Monday, November 12, 2007

Repairing a Dent on My Car

I park my Honda Civic on the street in Queens. About two years ago, I walked out to my car to discover a small dent in the left front fender. I am sure that someone had tried to park next to my car, missed, and their bumper went into my fender. And of course, there was no business card or insurance information from the person who damaged my car. I suppose you could call it a “dent and run.” I was frustrated and angry, especially that the person did not take responsibility for their mistake.

I did not do anything about the dent. I would go to my car each day, sometimes notice the dent and feel a touch of frustration, and then go about my day. This went on for about two years. I’m not sure why I kept looking at that dent but not doing anything about it. I suppose this would be good for a sermon about procrastination.

Finally, this past September, I was driving near the Temple and saw an auto-body shop. So I pulled into the driveway. The mechanic was helping another woman with her car. I waited. She left. Then he went back into the shop. I had been there for about 5 minutes, without the mechanic acknowledging my existence or helping me. I was feeling a little impatient, but I decided to keep my mouth shut and see what would happen.

A few moments later, the mechanic came over to me, and I showed him the dent. He went into his tool box, pulled out a small metal cylinder, and hammered the dent right out of my fender. I reached into my wallet to pay him, and he said: “There’s no charge. It’s my good deed of the day.” I smiled, thanked him and drove off to the Temple.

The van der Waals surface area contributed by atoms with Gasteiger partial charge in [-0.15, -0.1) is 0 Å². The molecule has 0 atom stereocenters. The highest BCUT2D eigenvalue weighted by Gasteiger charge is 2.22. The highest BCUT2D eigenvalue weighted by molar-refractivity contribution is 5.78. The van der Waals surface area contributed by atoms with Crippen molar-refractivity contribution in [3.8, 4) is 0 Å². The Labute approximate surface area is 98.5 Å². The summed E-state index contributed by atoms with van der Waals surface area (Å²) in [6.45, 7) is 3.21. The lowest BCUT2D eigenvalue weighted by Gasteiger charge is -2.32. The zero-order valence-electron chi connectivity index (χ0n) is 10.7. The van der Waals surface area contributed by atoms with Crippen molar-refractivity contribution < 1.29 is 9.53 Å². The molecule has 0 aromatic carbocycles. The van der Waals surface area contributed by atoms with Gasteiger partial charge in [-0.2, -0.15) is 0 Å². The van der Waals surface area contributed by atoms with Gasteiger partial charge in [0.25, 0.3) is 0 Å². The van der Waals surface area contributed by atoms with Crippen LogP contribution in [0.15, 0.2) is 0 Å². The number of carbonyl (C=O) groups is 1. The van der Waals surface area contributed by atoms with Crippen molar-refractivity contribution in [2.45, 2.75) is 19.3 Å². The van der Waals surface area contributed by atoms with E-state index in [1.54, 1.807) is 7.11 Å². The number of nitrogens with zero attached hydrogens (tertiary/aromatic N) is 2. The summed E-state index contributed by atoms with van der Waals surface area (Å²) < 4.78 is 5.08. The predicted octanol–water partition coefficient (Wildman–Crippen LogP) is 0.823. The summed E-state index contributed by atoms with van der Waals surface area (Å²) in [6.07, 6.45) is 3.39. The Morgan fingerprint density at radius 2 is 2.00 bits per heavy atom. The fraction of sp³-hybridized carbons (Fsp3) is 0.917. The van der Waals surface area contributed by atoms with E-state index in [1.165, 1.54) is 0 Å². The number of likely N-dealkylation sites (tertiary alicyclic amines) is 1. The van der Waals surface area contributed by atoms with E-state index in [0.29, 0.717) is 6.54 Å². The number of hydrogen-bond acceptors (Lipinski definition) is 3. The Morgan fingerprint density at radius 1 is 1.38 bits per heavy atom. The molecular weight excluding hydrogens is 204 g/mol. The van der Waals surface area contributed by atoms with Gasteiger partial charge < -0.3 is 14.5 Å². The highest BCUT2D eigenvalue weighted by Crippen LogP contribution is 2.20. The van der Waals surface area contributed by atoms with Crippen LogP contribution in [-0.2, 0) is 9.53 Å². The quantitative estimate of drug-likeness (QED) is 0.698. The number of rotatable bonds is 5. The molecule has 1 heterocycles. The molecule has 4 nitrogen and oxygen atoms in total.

As I thought about this small event that made me feel so good, I realized that maybe there was a lesson here about patience. At any point in the five minutes that I waited at the auto body shop, I could have interrupted the mechanic and asked him to help me. I could have been rude or unkind, feeling that I was entitled not to wait. But if I had not stood there patiently, he probably would not have fixed the dent that day, and he certainly would not have done it for free.

Patience is not an easy trait to come by in the 21st Century. With the internet, email and cell phones, we can connect to other people in an instant. And when we go to the auto body shop, or a restaurant we expect to be taken care of immediately. We even have a way of acknowledging if someone attended to our needs quickly enough, by how we tip the waiter or the cab driver or the bell boy.

It’s perfectly natural to want what we want when we want it. But this kind of impatience may not serve us particularly well. After leaving Egypt, Moses went up the mountain to speak to God. He was up there a long time, and the people down below became impatient. They built a golden calf for themselves and began to worship and bow down to it. Moses runs down the mountain, angry at the people. He makes them grind up the calf into dust, and drink it in their water. It was natural for the people to be impatient and scared without Moses their leader. But the problem arose when they decided to act, to build the calf.